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Photo from university of Arkansas archive library



Florence Beatrice Smith Price

She is an award-winning pianist and composer who became the first African-American woman in the United States to be to have her work performed by a major symphony and to be recognized nationally for her accomplishments. She has written 300 compositions.

Florence was born 1887, as a child, Smith received musical instruction from her mother a soprano and pianist who guided her early music education; she published musical pieces while in high school. She attended Capitol Hill School in Little Rock, graduating as valedictorian in 1903. Florence at age 14 then studied piano and organ at the New England Conservatory of Music in Boston, Massachusetts, which was a notable achievement for a black woman at that time. In 1907, she received degrees as an organist and as a piano teacher.

After graduation, Smith returned to Arkansas to teach music at the Cotton Plant–Arkadelphia Academy in Cotton Plant, Woodruff County. She left Cotton Plant after only one year, however, to teach at Shorter College in North Little Rock Pulaski County), where she remained until 1910. In that year, however, Smith moved to Atlanta, Georgia, where she was head of the music department at Clark University until 1912.



There she met and married Mr. Thomas J. Price an attorney in 1912. Price established a music studio, taught piano lessons, and wrote short pieces for piano. Despite her credentials, she was denied membership into the Arkansas State Music Teachers Association because of her race.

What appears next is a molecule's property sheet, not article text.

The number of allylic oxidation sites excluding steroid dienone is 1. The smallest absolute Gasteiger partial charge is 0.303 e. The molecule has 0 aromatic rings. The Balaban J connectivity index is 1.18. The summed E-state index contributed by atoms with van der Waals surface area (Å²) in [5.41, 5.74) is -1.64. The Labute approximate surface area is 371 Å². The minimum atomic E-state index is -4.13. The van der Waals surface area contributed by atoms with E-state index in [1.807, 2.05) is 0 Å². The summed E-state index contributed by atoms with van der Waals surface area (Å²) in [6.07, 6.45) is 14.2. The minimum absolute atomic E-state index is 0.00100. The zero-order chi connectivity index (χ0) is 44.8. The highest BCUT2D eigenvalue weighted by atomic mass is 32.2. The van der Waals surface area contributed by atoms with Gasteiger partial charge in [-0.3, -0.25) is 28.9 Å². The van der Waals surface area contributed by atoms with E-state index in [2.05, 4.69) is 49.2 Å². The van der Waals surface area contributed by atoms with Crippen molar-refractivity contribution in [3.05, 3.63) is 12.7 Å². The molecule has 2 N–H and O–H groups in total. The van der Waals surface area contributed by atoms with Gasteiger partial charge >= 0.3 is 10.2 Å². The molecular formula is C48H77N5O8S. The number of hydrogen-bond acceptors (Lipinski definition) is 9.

After a series of racial incidents in Little Rock, particularly a lynching that took place in 1927, the family moved to Chicago where Price began a new and fulfilling period in her compositional career. She studied composition, orchestration, and organ with the leading teachers in the city including Arthur Olaf Anderson, Carl Busch, Wesley La Violette, and Leo Sowerby and published four pieces for piano in 1928. While in Chicago Price was at various times enrolled at the Chicago Musical College, Chicago Teacher’s College, and American Conservatory of Music, studying languages and liberal arts subjects as well as music.